Why Monaco's Firstborn Won't Inherit the Throne

Newborn Princess Gabriella was born two minutes ahead of Prince Jacques – but Monaco's law makes him the heir

Photo: WENN

When royal twins are born, who inherits the throne?

Prince Albert and Princess Charlene’s daughter, Princess Gabriella, got the better of brother Prince Jacques on Wednesday, being born two minutes ahead of him. But does that make her the future queen?

Not in Monaco. The country’s laws of succession give pride of royal inheritance to the firstborn son. That means Jacques, though technically younger, is the heir.

Most monarchies in Europe have changed their laws to allow women to inherit the throne.

In 2011, Britain famously changed its long-standing rules, which stated that the first-born son of a monarch is the immediate heir. So, had Prince William and Princess Kate welcomed a girl, she would have one day been queen under the new laws. (Of course, they had a boy, Prince George.)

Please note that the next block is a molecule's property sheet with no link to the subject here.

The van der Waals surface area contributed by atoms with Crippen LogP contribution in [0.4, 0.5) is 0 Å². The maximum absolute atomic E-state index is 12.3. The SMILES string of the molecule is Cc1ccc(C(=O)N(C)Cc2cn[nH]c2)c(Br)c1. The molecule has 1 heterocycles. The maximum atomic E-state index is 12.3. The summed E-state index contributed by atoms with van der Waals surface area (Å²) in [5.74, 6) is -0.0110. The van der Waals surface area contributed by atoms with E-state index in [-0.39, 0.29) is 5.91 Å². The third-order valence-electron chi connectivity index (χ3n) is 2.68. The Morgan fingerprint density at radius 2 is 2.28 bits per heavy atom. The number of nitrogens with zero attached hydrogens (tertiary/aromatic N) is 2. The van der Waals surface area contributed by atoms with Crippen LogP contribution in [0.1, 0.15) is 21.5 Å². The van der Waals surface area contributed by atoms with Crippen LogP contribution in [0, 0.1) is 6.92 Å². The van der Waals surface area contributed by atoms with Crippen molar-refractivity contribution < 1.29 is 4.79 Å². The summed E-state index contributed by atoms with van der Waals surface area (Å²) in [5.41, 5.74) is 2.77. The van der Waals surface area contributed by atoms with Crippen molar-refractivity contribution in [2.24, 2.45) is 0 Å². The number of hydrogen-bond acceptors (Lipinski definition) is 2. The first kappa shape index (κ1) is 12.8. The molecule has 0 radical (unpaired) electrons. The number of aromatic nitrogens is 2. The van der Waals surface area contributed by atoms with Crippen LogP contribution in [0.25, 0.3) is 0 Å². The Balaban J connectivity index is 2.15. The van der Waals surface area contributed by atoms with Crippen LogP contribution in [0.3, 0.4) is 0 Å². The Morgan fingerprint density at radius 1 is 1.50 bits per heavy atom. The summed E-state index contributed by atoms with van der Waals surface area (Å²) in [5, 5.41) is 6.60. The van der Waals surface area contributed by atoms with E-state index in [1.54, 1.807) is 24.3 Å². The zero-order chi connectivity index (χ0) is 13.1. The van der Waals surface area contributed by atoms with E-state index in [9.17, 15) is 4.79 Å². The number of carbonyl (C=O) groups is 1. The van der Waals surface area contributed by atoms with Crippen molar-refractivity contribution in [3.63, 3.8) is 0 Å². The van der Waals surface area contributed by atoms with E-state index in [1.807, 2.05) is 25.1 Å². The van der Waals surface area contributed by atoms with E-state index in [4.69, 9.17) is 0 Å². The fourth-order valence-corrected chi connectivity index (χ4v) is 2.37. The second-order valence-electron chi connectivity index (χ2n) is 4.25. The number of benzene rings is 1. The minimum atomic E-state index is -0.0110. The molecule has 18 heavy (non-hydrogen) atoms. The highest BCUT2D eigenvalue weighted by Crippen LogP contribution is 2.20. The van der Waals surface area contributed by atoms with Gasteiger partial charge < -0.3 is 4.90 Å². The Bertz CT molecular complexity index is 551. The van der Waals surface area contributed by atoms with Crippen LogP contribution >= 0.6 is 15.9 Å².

Are the same changes heading to Monaco? Not likely at this point. The Monaco Palacehas kept these rules in place largely because … it’s a tradition.

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But they could easily be challenged in the future. A similar case occurred in Sweden relatively recently, forcing the country to update its rules.

Princess Victoria, born in 1977, was named the heir to the throne until her little brother, Prince Carl Philip, came along two years later and displaced her, leading to a bit of an uproar.

The country promptly updated its laws of succession, and Princess Victoria became heir apparent once again. (Her father, King Carl Gustaf XVI, still isn’t happy about it, decades later.)

For now, Monaco’s law may favor Prince Jacques, but big sis may very well see her day on the throne.

Meanwhile, Princess Gabriella can claim the time-honored right of every big sister: bossing around her little brother.

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